Research projects are encouraged which link to international circumpolar initiatives including international Indigenous organizations or contribute to global Northern policy development. ArcticNet focuses on issues facing the Canadian Arctic however many of these are global in origin and require international partners and perspective. Additionally, NCE university-level training should include global learning opportunities.
Researchers and organizations (including Colleges) requesting ArcticNet NCE funding must meet the eligibility requirements of the Tri-Council Agencies (NSERC, SSHRC, and CIHR). Research projects must be relevant to ArcticNet’s mandate, objectives and program, and meet the evaluation criteria established by ArcticNet and the NCE Program as stated in Appendix A of the ArcticNet Research Project Review Guidelines. Additionally, ArcticNet is committed to furthering equity, diversity and inclusion as part of its renewal. Applicants are strongly encouraged to review the NCE Equity Statement including their online training courses and the NSERC Equity, Diversity and Inclusion Framework.
The expected budget for academic-led research program during Cycle III (2019-2024) is approximately $3.75 million per year. As a result of this Call, ArcticNet expects to fund between 25 to 35 research projects of up to 3 years duration, with annual budgets ranging from $30K to $150K depending on size of research team, project scope, and level of co-funding or support from partners.
Logistical Support Since 2004, ArcticNet has facilitated and coordinated access to the Arctic for its funded research teams. Researchers across disciplines benefited from collective support to access the Canadian research icebreaker CCGS Amundsen and aircraft operated by the Polar Continental Shelf Program and other agencies. If renewed, ArcticNet expects to continue to offset the costs of logistical support but at a reduced level.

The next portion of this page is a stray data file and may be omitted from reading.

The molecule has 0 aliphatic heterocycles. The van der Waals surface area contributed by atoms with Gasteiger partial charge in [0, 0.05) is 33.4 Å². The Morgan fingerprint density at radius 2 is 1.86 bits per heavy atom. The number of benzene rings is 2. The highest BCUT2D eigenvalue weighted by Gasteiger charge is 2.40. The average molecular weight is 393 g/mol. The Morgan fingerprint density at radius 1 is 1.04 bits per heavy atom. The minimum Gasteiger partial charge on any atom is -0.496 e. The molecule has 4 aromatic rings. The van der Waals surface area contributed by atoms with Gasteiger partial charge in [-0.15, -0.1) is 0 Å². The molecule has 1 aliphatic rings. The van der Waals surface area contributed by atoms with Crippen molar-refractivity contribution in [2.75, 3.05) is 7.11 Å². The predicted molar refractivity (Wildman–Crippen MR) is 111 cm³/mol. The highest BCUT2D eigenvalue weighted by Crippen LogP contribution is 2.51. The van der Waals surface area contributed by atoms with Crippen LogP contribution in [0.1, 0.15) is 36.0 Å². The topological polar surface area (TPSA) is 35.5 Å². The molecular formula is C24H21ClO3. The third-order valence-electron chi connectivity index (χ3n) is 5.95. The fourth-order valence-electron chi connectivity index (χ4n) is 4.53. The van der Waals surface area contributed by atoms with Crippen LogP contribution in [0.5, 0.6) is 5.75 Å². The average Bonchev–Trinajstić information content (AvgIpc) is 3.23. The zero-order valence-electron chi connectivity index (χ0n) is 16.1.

Access to CCGS Amundsen will be maintained until at least 2022 via Amundsen Science Inc. thanks to the Major Science Initiative program of the Canada Foundation for Innovation.
ArcticNet funding for access to the CCGS Amundsen or for fieldwork aircraft support (excluding commercial jet/aircraft service to/from the North) should not be requested in LOI budgets.
- For further details about funding categories, eligibility criteria and deadlines, click here.
- Application Guidelines
|CORIS Internal Review||Please contact your Research Facilitator|
|Letter of Intent (LOI)||June 5, 2018, 5 PM ET|
|cuResearch Checklist||November 8, 2018|
|Submission to Sponsor||November 15, 2018 (Full Grant Application)|
Submitting Your Application
- Applications must be submitted via cuResearch, through which Departmental and Associate Dean’s approval must be provided to complete the online application process.
- More information on cuResearch can be found here.
If you would like assistance with proposal development and/or a substantive review of your proposal, please contact the appropriate Research Facilitator.